“The one thing I know about Russell Wilson is you should never bet against this guy. He’s going to make you pay for it.”

And Heaps assured Wilson was “been balls to the wall” all offseason long.

You may recall that the relationship between this team and this quarterback got ugly.

Wilson appeared to be pointing the finger at his offensive line on the Dan Patrick Show and make no bones about it: He wanted more of a say in personnel. Then, of course, Wilson made it known that if Seattle were to trade him his preferred destinations were the Raiders, Bears, Saints and Cowboys. As we noted, the desire to be an owner one day was on Wilson’s mind, too. One source indicated Wilson is the type of businessman who’ll turn down appearances that’ll pay him six-figures but will try to put himself around billionaires for free. Just to pick their minds, just to build that rolodex. Off the field, Wilson sees the forest from the trees. Both he and his wife, Ciara, are very rich.

On the outside looking in, Wilson sounded like a player who wanted out of Seattle by any means necessary.

Heaps is quick to note that the “if” part of that statement dominating sports media got lost in translation. While there was friction, he calls any notion that Wilson wanted out of Seattle “completely untrue.”  

He also knows that Wilson was pointing a finger at himself through the offseason.

“Russell is obsessed with finding ways to make himself better,” Heaps said. “He is always willing to look at ways he can improve his craft and I think this offseason was another example of it. Russell really is the gold standard of how you want your quarterback to prepare. He invests so much time and resources into himself and into his body. He has a state-of-the-art facility at his own house for goodness sake. So the investment in himself is out of control. And the dedication to his craft — whether it’s the offseason or in-season — is unlike anybody I’ve ever been around. And I also am very plugged in with what goes on with other guys in the league.

“Russell is very unique. And Russell is viewed by many of these guys — especially the next generation of quarterbacks — as the gold standard of how you get to the top.”

This past offseason, Wilson added Tim Grover to his team, the legendary trainer who worked with Michael Jordan and Kobe Bryant in the NBA. He also added longtime football coach Dana Bible who, with Heaps, created a system “unique” to Wilson. As the 2021 season neared, Heaps assured Wilson was easily in the best shape of his life.

Acknowledging that everybody says that, he assured it was the real deal here.

Then, we all got a taste of what’s to come against the Colts. He was nearly flawless.

Fireworks will boom in the NFC West all season, too. Anyone could realistically win this division.

The union between Sean McVay and Matthew Stafford looked scary in the Rams’ 34-14 obliteration of the Russ-less Chicago Bears. The San Francisco 49ers’ juggernaut offense hummed right along with Elijah Mitchell at running back. No, Kyle Shanahan doesn’t give a damn if any of us drafted Trey Sermon in fantasy. And, hello, Arizona! Do not forget about Kliff Kingsbury’s offensive mind in this division. He’s been putting Bill Belichick-like hours into this profession for a while and the Kyler Murray/DeAndre Hopkins connection may be the best in the league. The Cardinals embarrassed a team with Super Bowl expectations, 38-13.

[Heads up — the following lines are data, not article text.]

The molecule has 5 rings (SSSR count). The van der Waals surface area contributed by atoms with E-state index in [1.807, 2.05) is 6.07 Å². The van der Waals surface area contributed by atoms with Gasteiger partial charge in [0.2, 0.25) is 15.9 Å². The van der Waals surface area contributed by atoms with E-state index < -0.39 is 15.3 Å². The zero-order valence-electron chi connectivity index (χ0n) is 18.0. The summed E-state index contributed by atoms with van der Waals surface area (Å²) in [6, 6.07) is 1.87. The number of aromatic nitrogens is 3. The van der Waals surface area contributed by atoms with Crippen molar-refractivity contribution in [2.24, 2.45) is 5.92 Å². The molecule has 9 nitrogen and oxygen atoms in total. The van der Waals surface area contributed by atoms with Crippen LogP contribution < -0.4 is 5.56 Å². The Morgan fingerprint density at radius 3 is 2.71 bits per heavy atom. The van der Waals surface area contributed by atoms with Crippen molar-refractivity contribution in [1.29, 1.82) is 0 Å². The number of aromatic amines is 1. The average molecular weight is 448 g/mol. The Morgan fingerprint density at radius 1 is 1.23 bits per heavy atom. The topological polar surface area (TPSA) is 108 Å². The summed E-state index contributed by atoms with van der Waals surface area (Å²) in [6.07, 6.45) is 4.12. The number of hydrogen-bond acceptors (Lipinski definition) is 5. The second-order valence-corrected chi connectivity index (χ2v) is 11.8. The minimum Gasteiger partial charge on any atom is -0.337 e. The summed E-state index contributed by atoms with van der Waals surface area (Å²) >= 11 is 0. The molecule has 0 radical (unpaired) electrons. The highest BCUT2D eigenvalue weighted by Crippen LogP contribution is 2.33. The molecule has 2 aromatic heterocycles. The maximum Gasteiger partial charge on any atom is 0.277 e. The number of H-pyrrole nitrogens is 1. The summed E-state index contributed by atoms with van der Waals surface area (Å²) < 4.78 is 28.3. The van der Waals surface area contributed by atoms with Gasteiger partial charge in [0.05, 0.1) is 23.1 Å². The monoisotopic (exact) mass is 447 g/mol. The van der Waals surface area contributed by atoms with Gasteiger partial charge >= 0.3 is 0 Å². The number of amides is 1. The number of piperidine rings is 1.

The Seahawks needed a counter of their own.

After three seasons, the conservative Brian Schottenheimer had to go.

Enter Waldron, who was pulled straight from McVay’s system.

The thinking was that Waldron’s X’s and O’s would unlock a new Wilson, so both Carroll and Schneider deserve credit for admitting things have been very good since Seattle was in the Super Bowl six years ago… but not great. Not what it could be. Waldron’s arrival will fully maximize weapons like Lockett and Metcalf, too. As defenses started shutting down those bombs deep in 2020, Schottenheimer very rarely got either receiver rolling in the short-to-intermediate game.

Sunday’s win highlighted everything this new Seahawks offense can be.

It wasn’t like Waldron had to completely abandon Carroll’s beloved ground game, either — Seattle actually ran (27 attempts) more than it passed (23).

“The chemistry between Shane and I was great, was terrific,” Wilson said afterward. “It’s been great all offseason. We spent a lot of time really working on the game and working on what we want to do. We have a great mixture of all the great things we’ve done in the past. And then, also, all the things that Shane has done around the world. He was with the Patriots, he was in the Shanahan tree, he’s been with Sean McVay. So I think he has a great understanding of the game. He’s so knowledgable.

“He’s like the wizard. And I have a lot of control at the same time, so we’re all working together. It’s a beautiful thing. It was a great game, against a really great defense, too. That defense is one of the best in the league. … I thought we played with great tempo. We were able to control the game, yet still be explosive and still get the ball out quick and do the pleathora of things we can do. It starts with the offensive line — they did a great job tonight — and, from there, we have a lot of playmakers.”

A much different tone from that Dan Patrick interview long ago.

Friction can lead to good things. And unlike in Green Bay, a resolution in Seattle was found early. Wilson didn’t hold his team hostage for six months like Aaron Rodgers. Those three smiling for the cameras engaged in tough conversations, figured it out and genuinely banded together for at least one more season before the NFL Draft hit.